Eligibility

Ages Eligible for Study:   18 Years to 50 Years
Genders Eligible for Study:   Both
Accepts Healthy Volunteers:   No
Criteria

Inclusion Criteria:

  1. chronic hepatitis B patients with HBeAg seroconversion (eAg negative and eab positive)
  2. age 18-50, male or female
  3. HBsAg positive for at least 6 months, quantitative HBsAg <1000 IU/ml (Abbott Diagnostic, Wiesbaden, Germany)
  4. HBeAg positive CHB patients who have received NAs (lamivudine, adefovir dipivoxil, entecavir, alone or in combination) treatment and achieved HBeAg seroconversion (HBeAg-, HBeAb+), HBV DNA<40 IU/ml and ALT normalization and maintained for at least 6 months.
  5. Urine pregnancy test is negative in gestational age female subjects before enrollment, who can take effective contraceptive measures and agree to contraception during treatment and follow-up period.
  6. Enrolled subjects should understand and sign the informed consent and comply with the requirement of the research before study.
  7. Enrolled subjects should agree not to participate in other studies, and not to accept other immunomodulatory therapy during the study. Other treatments such as corticosteroids should be informed timely

Exclusion Criteria:

  1. Be allergic to HBIG, GM-CSF and HBV vaccine.
  2. Coinfected with other virus. Any positive for anti-hepatitis A virus (HAV), anti-hepatitis C virus (HCV), anti-hepatitis D virus (HDV), anti-hepatitis E virus (HEV) and anti-HIV.
  3. Advanced cirrhosis or Child-Pugh 7 scores or above.
  4. Autoimmune thrombocytopenic purpura, coronary heart disease, cerebrovascular disease, hypertension, diabetes mellitus, high myopia, history of epilepsy.
  5. Other causes of liver disease, such as autoimmune liver disease, alcoholic liver disease, nonalcoholic liver disease, drug-induced liver disease and other unknown causes of chronic liver diseases.
  6. Associated with other serious organic disease, mental illness, including any uncontrolled urinary, respiratory, circulation, nervous, digestive, endocrine, spirit, immune system diseases and tumor.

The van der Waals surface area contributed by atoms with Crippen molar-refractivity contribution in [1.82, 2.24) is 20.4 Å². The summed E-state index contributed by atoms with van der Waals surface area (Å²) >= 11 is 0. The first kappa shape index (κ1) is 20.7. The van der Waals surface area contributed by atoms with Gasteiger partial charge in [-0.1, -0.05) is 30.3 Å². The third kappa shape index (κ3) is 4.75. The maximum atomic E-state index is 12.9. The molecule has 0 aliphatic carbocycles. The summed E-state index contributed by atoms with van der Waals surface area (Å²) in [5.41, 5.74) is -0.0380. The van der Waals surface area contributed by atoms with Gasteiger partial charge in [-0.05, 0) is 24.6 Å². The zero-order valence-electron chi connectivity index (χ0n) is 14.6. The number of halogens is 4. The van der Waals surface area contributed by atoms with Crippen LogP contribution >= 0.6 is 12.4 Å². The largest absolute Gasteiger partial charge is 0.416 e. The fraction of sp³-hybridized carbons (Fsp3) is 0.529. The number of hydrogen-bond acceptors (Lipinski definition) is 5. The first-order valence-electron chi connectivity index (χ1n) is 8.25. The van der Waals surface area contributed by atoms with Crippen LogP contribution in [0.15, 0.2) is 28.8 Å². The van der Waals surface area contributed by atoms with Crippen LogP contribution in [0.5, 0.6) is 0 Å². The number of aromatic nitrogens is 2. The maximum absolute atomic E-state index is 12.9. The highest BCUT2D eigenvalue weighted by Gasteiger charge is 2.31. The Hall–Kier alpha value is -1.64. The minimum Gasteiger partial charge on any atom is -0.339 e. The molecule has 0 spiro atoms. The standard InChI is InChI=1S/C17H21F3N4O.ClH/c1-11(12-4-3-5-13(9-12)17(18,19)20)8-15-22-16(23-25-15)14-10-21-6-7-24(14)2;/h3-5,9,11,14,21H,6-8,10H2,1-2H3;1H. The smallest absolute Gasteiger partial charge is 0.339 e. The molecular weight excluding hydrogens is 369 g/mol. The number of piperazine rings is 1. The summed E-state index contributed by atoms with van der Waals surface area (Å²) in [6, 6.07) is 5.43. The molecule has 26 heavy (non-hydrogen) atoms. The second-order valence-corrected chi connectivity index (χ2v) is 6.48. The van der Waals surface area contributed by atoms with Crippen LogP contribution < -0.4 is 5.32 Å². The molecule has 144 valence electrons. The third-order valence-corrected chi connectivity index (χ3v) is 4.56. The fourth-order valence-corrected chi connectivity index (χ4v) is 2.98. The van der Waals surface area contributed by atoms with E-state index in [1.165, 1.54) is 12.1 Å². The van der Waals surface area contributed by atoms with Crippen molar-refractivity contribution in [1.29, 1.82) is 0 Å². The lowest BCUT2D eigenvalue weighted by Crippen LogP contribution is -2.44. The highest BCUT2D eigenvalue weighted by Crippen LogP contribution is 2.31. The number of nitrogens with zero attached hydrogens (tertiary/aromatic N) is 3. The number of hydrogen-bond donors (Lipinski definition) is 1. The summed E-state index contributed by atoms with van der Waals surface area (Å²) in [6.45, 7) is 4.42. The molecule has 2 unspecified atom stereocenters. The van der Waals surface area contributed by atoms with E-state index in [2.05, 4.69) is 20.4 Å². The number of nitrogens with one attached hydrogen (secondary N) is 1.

7. Suspected liver cancer or alpha feto protein (AFP) > 100ng/ml.
  8. Neutrophil count < 2.5×109/L, or hemoglobin < 100g/L, or platelet < 80×109/L.
  9. Pregnant or lactating women.
  10. Allergic constitution, allergy history for blood products, known allergy to experimental drugs.
  11. Alcohol or drug addiction, drug use history evidence within one year before enrolled in the study.
  12. Received immunosuppressive or other immune modulators (including thymosin) or systemic cytotoxic drug 6 months before enrolled in the study.
  13. Incompliance during antiviral therapy.
  14. Enrolled in other clinical trials at present, and possible to be against the treatment and observation index.
  15. Unable or unwilling to provide informed consent or fails to comply with the requirements of the study.
  16. Other serious conditions that may hamper clinical trials.
  Contacts and Locations
Choosing to participate in a study is an important personal decision. Talk with your doctor and family members or friends about deciding to join a study. To learn more about this study, you or your doctor may contact the study research staff using the Contacts provided below. For general information, see Learn About Clinical Studies.

Please refer to this study by its ClinicalTrials.gov identifier: NCT01878565

Contacts
Contact: Fu-Sheng Wang, M.D. 86-10-63879735 fswang302@163.com

Locations
China
Beijing 302 Hospital Recruiting
Beijing, China, 100039
Contact: Zheng Zhang, M.D.    86-10-63879735    zhangzheng1975@aliyun.com   
Principal Investigator: Fu-Sheng Wang, professor         
Sponsors and Collaborators
Beijing 302 Hospital
Investigators
Principal Investigator: Fu-Sheng Wang, M.D. Research Center for Biotherapy
  More Information

Publications:
Responsible Party: Fu-Sheng Wang, Research Center for Biotherapy, Beijing 302 Hospital
ClinicalTrials.gov Identifier: NCT01878565     History of Changes
Other Study ID Numbers: Beijing302-009, yes
Study First Received: June 12, 2013
Last Updated: July 23, 2013
Health Authority: China: Ministry of Health

Keywords provided by Beijing 302 Hospital:
HBIg
GM-CSF
HBV vaccine
immune regulatory therapy

Additional relevant MeSH terms:
Hepatitis
Hepatitis A
Hepatitis B
Hepatitis B, Chronic
Hepatitis, Chronic
Hepatitis, Viral, Human
Digestive System Diseases
DNA Virus Infections
Enterovirus Infections
Hepadnaviridae Infections
Liver Diseases
Picornaviridae Infections
RNA Virus Infections
Virus Diseases

ClinicalTrials.gov processed this record on October 29, 2014